Headless chickens spark shock in metro Atlanta community

The sight of headless chickens on train tracks has shocked a northeast Atlanta neighborhood, where pedestrians can see the beheaded birds in broad daylight.

The birds can be visibly seen on the tracks off DeKalb Avenue, on the border of Atlanta and Decatur.  

Some people call the display strange, scary or disturbing, or even upsetting. 

"It's unusual to put any animal on the train track. It's sort of inherently violent," one passerby said. 

While no one knows the intentions behind those who placed the chickens there, it is a common ritual among people who practice Santeria, a religion in the Caribbean and parts of Africa that incorporates Catholicism and African religions.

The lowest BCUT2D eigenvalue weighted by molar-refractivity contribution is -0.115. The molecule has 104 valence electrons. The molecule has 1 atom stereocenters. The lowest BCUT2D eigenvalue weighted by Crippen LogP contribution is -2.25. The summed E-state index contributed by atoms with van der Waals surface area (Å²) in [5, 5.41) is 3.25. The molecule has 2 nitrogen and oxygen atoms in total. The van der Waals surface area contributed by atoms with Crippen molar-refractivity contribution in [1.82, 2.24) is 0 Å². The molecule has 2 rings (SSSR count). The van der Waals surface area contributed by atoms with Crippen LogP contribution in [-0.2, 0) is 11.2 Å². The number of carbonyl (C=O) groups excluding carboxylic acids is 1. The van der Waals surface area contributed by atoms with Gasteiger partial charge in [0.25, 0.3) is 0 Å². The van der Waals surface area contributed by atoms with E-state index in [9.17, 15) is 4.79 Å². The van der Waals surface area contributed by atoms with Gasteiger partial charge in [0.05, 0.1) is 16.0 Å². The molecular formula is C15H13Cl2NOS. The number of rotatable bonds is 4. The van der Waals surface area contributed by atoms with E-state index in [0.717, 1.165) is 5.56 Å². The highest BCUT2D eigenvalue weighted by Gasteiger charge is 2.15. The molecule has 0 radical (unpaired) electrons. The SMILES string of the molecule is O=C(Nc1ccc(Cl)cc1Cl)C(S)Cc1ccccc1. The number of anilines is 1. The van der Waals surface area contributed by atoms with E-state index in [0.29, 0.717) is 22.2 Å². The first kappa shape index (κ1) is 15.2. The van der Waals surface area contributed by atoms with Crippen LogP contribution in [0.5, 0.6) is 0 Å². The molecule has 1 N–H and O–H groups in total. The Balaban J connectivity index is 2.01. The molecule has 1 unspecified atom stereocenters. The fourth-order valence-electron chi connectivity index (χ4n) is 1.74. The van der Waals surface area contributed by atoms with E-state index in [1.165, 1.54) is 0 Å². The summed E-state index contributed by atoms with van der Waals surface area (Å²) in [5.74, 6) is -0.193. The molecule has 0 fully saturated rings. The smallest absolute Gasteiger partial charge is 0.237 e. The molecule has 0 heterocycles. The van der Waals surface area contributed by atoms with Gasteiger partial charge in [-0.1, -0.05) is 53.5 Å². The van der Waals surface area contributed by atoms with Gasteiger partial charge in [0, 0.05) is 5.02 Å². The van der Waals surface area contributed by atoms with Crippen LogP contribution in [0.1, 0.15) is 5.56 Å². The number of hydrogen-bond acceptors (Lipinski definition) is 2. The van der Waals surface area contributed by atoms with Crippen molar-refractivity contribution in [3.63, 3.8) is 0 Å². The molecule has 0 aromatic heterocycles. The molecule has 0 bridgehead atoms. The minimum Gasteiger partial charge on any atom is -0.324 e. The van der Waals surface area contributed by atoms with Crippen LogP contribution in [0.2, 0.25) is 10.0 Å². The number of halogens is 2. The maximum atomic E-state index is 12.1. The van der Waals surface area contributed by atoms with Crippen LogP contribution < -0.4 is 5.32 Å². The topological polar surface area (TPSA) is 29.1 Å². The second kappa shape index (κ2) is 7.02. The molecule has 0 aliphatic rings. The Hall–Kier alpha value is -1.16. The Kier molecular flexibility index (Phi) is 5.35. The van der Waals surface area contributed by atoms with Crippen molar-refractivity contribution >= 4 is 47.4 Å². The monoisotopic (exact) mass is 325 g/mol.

Some neighbors said chickens had appeared at the same spot before. 

While humane animal sacrifices have been deemed legal by the U.S. Supreme Court, trespassing on railroad tracks and improperly disposing of animals are misdemeanors in Georgia. 

There are plenty of people in the Metro who practice Santeria, according to Brian Small, owner of spiritual stores Yeye's Botanica. 

"Chickens are used for prayer, to cleanse off negative energy, sickness," Small said, who does not practice Santeria or sacrifices animals in such a way but has customers who do.  

He asks people in Atlanta who are taken aback by the sight to remember the sacred intentions of those who practice their faith. 

"We should respect all religions. In this country, it is a melting pot," he said.